A Little Help From My Friends: California International Marathon Race Report

Leave some medals for the rest of us!

The California International Marathon is a traditional west coast launching pad for runners vying for a spot in the Boston Marathon. Many folks, myself included, have taken advantage of the fast, net downhill course which wends its way from Folsom to the Capitol in Sacramento to punch their Patriots Day ticket.

My last training run in the bank, I threw my kit together and headed to Sacramento. Hit the expo and later met up with dailymile friends Caleb M. and Chris S. for an early pre-race dinner at Pyramid Alehouse topped off with one of their tasty, seasonal Snow Cap Ales. Good times catching up and talking about race strategy and expectations. Using good natured one-upsmanship to motivate one another they had both trained hard in a quest to turn in a time in the low 2:30s. With the new rolling registration for Boston in mind my goal was something in the 3:19 to 3:14 range which would put me in one of the early registration pools.

Race day dawned cool and calm with no hint of the winds that had been buffeting the state all week. Perfect race day weather. After milling about in the warmth of a hotel lobby, I piled onto a bus with lots of other excited runners and had a pleasant conversation with my seatmate all the way up to the starting area in Folsom. Dawdled on the bus a bit to soak up every last bit of warmth before heading out into the familiar swirl of the potty/sweats bag truck/start line maelstrom. I love the start of a big race like this—the cheers rising up from the runners as taper-tamped, pent-up energy is released; the arcs of discarded clothing flying through the air; and the arrhythmic beat of thousands of feet slapping the asphalt. Before me 26.2 miles of car-free streets devoid of meandering pedestrians and overzealous yapping dogs. The time had come to make a substantial withdrawl from my mileage bank and run a smart race.

Now, the first rule of marathon running is you don’t talk about marathon running. The second rule is don’t go out too fast which is difficult at CIM. The course trends downhill and starts off with a long, discipline-busting downhill. Soon, however, you have a chance to reconnect with your pace plan as you encounter the first of many of the race’s rolling hills. Another one of my early pacing problems involved missing the first couple of mileage markers. Not only did I not see the signs for miles 1 and 2, but I also did not hear the familiar chimes of multiple Garmins announcing the split. I’m certain I ran my first mile faster than my first split of 21:31 would indicate.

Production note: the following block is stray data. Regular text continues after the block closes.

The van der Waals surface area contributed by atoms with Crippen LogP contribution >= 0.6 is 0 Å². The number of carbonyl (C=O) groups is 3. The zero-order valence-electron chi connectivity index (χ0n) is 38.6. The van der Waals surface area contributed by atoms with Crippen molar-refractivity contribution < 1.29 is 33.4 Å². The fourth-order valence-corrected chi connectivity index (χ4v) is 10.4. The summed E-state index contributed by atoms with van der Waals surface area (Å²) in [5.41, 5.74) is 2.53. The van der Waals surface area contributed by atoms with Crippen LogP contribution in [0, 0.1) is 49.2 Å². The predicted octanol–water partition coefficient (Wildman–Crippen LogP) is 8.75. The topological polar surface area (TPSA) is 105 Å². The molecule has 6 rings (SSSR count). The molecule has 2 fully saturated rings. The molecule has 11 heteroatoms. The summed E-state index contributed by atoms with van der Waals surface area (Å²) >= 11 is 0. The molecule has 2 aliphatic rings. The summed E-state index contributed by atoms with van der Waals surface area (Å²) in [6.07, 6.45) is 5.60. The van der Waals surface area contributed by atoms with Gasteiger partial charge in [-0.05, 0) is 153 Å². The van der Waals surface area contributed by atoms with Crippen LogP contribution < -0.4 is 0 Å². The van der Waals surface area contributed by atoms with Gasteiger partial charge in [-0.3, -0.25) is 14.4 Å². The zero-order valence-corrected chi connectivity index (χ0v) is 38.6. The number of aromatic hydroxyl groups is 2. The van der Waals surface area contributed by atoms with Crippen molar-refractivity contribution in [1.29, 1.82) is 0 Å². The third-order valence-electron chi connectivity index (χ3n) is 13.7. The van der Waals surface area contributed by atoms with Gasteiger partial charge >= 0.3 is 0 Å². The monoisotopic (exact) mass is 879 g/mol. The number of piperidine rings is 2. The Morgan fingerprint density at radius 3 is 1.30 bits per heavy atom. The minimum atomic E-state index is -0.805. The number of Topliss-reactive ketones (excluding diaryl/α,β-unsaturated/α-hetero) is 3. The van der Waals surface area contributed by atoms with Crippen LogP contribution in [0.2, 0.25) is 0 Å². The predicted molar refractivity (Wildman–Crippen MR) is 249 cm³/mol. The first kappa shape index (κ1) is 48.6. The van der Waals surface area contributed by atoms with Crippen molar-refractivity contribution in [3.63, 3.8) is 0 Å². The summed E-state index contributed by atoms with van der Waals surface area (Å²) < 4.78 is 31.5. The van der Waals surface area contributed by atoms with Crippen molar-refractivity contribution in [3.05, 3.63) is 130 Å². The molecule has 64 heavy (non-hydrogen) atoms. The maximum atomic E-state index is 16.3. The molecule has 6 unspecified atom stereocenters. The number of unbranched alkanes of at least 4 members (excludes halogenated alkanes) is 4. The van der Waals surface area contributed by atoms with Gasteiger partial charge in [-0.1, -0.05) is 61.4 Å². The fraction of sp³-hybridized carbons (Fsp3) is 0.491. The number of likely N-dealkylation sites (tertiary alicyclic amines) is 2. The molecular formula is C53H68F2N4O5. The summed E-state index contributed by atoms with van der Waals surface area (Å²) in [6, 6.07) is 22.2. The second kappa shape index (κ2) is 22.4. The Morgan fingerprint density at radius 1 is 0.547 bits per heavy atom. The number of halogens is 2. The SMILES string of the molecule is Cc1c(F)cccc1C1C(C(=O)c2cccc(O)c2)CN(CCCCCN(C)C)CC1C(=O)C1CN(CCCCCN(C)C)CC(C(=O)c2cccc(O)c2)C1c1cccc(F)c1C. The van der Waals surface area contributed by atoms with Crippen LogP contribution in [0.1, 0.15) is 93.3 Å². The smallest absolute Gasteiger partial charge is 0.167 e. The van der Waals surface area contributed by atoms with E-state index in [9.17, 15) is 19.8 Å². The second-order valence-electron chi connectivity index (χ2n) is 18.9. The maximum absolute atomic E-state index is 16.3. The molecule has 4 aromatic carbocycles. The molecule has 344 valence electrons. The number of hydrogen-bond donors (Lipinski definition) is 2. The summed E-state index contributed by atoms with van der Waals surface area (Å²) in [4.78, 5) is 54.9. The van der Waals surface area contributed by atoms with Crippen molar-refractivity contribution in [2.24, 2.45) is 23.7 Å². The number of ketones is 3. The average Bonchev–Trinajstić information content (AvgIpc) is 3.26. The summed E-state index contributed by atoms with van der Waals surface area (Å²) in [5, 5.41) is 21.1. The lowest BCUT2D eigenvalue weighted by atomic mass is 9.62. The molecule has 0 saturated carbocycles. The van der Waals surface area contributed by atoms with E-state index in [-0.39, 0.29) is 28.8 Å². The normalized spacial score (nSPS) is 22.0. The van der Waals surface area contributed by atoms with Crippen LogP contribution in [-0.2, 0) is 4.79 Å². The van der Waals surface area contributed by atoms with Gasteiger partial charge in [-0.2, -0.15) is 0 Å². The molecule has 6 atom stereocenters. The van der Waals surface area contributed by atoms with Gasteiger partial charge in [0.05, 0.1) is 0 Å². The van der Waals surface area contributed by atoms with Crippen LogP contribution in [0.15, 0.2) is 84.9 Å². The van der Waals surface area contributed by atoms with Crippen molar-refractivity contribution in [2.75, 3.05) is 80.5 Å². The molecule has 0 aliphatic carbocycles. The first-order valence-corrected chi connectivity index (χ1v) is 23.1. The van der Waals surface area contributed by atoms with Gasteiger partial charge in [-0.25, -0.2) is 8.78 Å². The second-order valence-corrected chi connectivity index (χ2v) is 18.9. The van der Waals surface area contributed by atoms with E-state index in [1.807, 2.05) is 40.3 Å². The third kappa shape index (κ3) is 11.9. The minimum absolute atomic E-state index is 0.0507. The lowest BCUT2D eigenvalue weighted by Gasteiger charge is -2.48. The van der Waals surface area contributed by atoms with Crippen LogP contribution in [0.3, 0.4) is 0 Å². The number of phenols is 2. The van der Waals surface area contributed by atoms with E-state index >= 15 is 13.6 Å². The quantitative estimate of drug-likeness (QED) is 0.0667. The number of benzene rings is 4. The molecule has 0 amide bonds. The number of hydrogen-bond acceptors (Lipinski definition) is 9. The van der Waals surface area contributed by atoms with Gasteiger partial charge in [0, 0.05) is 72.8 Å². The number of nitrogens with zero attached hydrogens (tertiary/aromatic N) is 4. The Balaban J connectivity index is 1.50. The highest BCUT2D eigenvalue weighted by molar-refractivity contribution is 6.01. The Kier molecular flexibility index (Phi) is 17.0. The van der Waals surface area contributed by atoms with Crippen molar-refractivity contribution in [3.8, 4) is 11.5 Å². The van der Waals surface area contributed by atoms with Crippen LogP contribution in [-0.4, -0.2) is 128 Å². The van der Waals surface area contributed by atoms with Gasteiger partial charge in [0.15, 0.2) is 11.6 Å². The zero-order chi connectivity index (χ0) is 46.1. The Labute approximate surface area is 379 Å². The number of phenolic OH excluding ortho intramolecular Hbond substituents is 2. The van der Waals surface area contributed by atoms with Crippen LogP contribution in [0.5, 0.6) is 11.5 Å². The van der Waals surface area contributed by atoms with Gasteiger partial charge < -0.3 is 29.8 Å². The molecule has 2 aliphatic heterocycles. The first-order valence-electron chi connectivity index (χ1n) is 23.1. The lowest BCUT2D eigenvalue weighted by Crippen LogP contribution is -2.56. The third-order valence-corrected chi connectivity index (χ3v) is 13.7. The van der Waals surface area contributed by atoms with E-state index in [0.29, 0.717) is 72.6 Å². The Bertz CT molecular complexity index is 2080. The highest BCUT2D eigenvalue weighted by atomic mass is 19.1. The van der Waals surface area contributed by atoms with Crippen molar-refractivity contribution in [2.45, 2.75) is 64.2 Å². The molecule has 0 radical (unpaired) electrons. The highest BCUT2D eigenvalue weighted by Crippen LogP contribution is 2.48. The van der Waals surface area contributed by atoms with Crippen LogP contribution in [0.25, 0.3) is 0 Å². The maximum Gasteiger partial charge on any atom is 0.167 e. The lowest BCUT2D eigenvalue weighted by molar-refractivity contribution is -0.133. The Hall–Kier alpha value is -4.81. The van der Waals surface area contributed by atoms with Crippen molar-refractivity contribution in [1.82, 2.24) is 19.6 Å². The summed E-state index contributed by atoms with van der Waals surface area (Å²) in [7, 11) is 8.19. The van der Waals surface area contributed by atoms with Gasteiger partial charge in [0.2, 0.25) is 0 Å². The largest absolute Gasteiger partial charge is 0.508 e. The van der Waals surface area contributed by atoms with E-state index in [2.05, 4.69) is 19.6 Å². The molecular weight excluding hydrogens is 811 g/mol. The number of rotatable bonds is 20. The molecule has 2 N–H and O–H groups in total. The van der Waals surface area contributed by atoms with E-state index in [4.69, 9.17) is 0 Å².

The miles clicking by I noticed I was passing a lot of runners, and my splits (6:50, 7:04, 7:04 for Miles 4 through 6) indicated I was setting myself up for a late stage, cramp-plagued meltdown. For me being out in front of the 3:10 pace group at mile 5 is a boneheaded move. Just then I noticed two fast looking fellows (don’t judge, you’ve thought the same thing, too) who were keeping up a pace I thought I could manage. I tucked in behind them and let them pull me down the course using their tremendous pace discipline to help me maintain metronomic splits ranging between 7:00 to 7:16 from miles 7 through 21. With my wee pace group set, I focused on my nutrition plan sucking on GU Chomps, taking water at almost every aid station (twice opting for the electrolyte drink to stave off those leg cramps), and two gels in the later miles after the half marathon mark.

As the race wore on I couldn’t believe I was still keeping up with my mini pace group. Each time they surged ahead a little I easily closed the gap and stayed with them. And, as the distance remaining dropped to single digits, the 3:10 pace group still hadn’t passed by. It was beginning to believe it might be a special day. I had hoped to stay with my group through the finish so I could thank them for helping me, but at mile 20 the duo took off leaving me to bring it home on my own. I flew up the last uphill on the bridge near mile 22 and headed onto the tree-lined streets of Sacramento enjoying the energy of the surprisingly large amount of clapping, waving, boisterous spectators.

By now I was feeling a bit of discomfort in my hips and feet reflected in the slight upward trend of my splits, which while higher remained remarkably consistent—7:22, 7:20, 7:20, and 7:21 for Miles 22-25—but I sped forward picking off a few more runners as we headed to the Capitol. Rounding the final turn I kicked past one last runner and bounded across the finish line. Stopped my watch and looked down to see 3:08:10, smashing my previous PR by a full ten minutes and giving me plenty of cushion for the new Boston qualifying requirements. I was stunned; I had never before run a marathon without running multiple miles at over an 8 minute per mile pace, and now I had finished one keeping the pace under 7:21 throughout. Elated, I ran over to greet the fabulous Layla B., volunteering for medal duty. She gave me a great, ”You’re finished already?!” along with a big hug.